On January 30, 2014, the U.S. Department of the Treasury's Office of Foreign Assets Control ("OFAC") published its Guidance Relating to the Provision of Certain Temporary Sanctions Relief in Order to Implement the Joint Plan of Action ("JPOA") Reached on November 24, 2013, Between the P5+1 and the Islamic Republic of Iran ("Guidance"). The P5+1 countries (United States, China, France, Russia, UK, and Germany) committed to provide Tehran with limited, targeted, and reversible sanctions relief for a six-month period, beginning on January 20, 2014, and ending on July 20, 2014 (the "JPOA Period"), in return for Iran's commitment to place meaningful limits on its nuclear program.
A Temporary, Limited, Specific Sanctions Reprieve
The U.S. government agreed not to impose sanctions on non-U.S. persons for involvement in certain activities and associated services that occur exclusively during the JPOA Period with specified industries in Iran, including the oil industry. Hence, a contract signed during the JPOA Period but performed after July 20, 2014, would fall outside the JPOA Period and, thus, subject to sanctions. Complications might also arise if Iranian counterparts fail to make required payments within the JPOA Period, as such payments made outside the JPOA Period would be impermissible without authorizations from the U.S. and other governments.
With respect to Iran's crude oil industry, the U.S. government committed to "pause" certain sanctions intended to reduce crude oil exports from Iran to specific countries. During the six-month JPOA Period, the U.S. government will allow for China, India, Japan, South Korea, Taiwan, and Turkey ("JPOA Approved Countries") to maintain their current average level of imports from Iran and will render non-sanctionable a limited number of transactions for the release, in installments, of an agreed amount of revenue to Iran for receipt at participating foreign financial institutions in selected jurisdictions. This relief will lead to the transfer of $4.2 billion to Iran during the JPOA Period.
Enabling Iranian Crude Oil Exports
Under the terms of the JPOA, the U.S. government agreed to waive temporarily specific sanctions to allow for exports of crude oil from Iran to the JPOA Approved Countries. To this end, the U.S. government will not impose the following sanctions to allow for exports by non-U.S. persons of crude oil from Iran to these countries, as well as associated insurance and transportation services:
- Correspondent or payable-through account sanctions on foreign financial institutions that conduct or facilitate transactions by non-U.S. persons involving exports of petroleum and petroleum products from Iran to the JPOA Approved Countries;
- Blocking sanctions on non-U.S. persons that materially assist, sponsor, or provide financial, material, or technological support for, or goods or services in support of, export of petroleum and petroleum products from Iran to the JPOA Approved Countries; and
- Sanctions on non-U.S. persons who engage in transactions for exports of petroleum and petroleum products from Iran to the JPOA Approved Countries.
It should be noted that these transactions cannot involve persons on OFAC's Specially Designated Nationals List ("SDN List") other than the National Iranian Oil Company, National Iranian Tanker Company, or any Iranian depository institutions listed solely pursuant to Executive Order 13599.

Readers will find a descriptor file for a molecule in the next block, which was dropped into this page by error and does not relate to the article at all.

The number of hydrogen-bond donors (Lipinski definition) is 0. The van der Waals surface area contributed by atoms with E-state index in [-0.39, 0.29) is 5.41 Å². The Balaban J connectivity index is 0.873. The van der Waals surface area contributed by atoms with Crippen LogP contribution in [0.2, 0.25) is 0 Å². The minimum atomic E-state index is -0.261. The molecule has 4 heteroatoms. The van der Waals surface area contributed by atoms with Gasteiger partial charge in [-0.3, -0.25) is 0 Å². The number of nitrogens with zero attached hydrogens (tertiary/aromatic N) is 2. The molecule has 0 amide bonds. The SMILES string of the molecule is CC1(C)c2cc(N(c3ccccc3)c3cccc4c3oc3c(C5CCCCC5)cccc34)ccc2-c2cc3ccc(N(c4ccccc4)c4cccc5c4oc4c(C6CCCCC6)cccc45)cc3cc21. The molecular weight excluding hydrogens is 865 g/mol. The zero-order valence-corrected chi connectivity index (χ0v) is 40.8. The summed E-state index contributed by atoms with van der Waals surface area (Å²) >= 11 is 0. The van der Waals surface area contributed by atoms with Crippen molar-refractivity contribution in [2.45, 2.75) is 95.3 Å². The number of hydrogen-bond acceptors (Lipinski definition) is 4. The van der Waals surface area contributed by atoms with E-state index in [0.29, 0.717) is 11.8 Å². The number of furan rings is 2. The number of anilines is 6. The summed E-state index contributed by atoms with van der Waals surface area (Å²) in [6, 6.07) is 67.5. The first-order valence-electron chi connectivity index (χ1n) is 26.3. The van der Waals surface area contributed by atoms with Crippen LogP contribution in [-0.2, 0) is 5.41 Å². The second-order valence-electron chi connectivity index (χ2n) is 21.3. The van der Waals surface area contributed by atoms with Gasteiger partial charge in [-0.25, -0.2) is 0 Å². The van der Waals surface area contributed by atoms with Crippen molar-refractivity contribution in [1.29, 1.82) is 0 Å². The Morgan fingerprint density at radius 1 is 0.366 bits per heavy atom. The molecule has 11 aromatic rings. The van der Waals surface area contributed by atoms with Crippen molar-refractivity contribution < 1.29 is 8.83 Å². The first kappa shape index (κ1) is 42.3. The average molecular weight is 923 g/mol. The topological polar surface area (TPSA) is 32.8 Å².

Current Status of U.S. Sanctions
For U.S. persons, little has changed. OFAC's Guidance specifies that sanctions continue to apply to transactions involving parties listed on the SDN List and that restrictions will continue to apply to foreign subsidiaries of U.S. companies and other non-U.S. entities owned or controlled by U.S. persons. Therefore, U.S. companies or entities owned or controlled by U.S. companies that engage in transactions with Iran continue to be subject to all applicable U.S. sanctions.
The Guidance also specifies that the U.S. government has explicitly retained the authority to impose sanctions against Iran during the JPOA Period for activities that occurred (1) prior to January 20, 2014, (2) during the JPOA Period to the extent such activities are materially inconsistent with sanctions relief, or (3) before and during the JPOA Period in order to combat terrorism and the proliferation of weapons of mass destruction.
Notwithstanding OFAC's Guidance, State Department explanations, and White House fact sheets, the JPOA is widely misunderstood. Many have interpreted it to mean that Iran is now open for business. For example, on February 3, 2014, a trade delegation from France arrived in Iran representing many French companies, including Airbus, Alcatel, L'Oréal, Renault, Total, and Safran, in the hopes of renewing old ties. The Obama administration called this trip "unproductive" and during a joint press conference with France's President Hollande, President Obama reiterated that existing sanctions will continue to be enforced and that the United States "will come down on [violators] like a ton of bricks."
Early Crude Export Volume Raising Concerns
Preliminary reports on the impact of the JPOA indicate that the Iranian oil industry has already benefited from the sanctions relief. The International Energy Agency said that Iran exported a daily average of 1.32 million barrels of crude oil in January 2014. This number is far higher than the agreed-upon daily limit of 1 million barrels. This significant volume has also caused some experts to suggest that Iran already is not complying with the JPOA. When asked about this issue, a State Department spokeswoman stated that the matter is under review.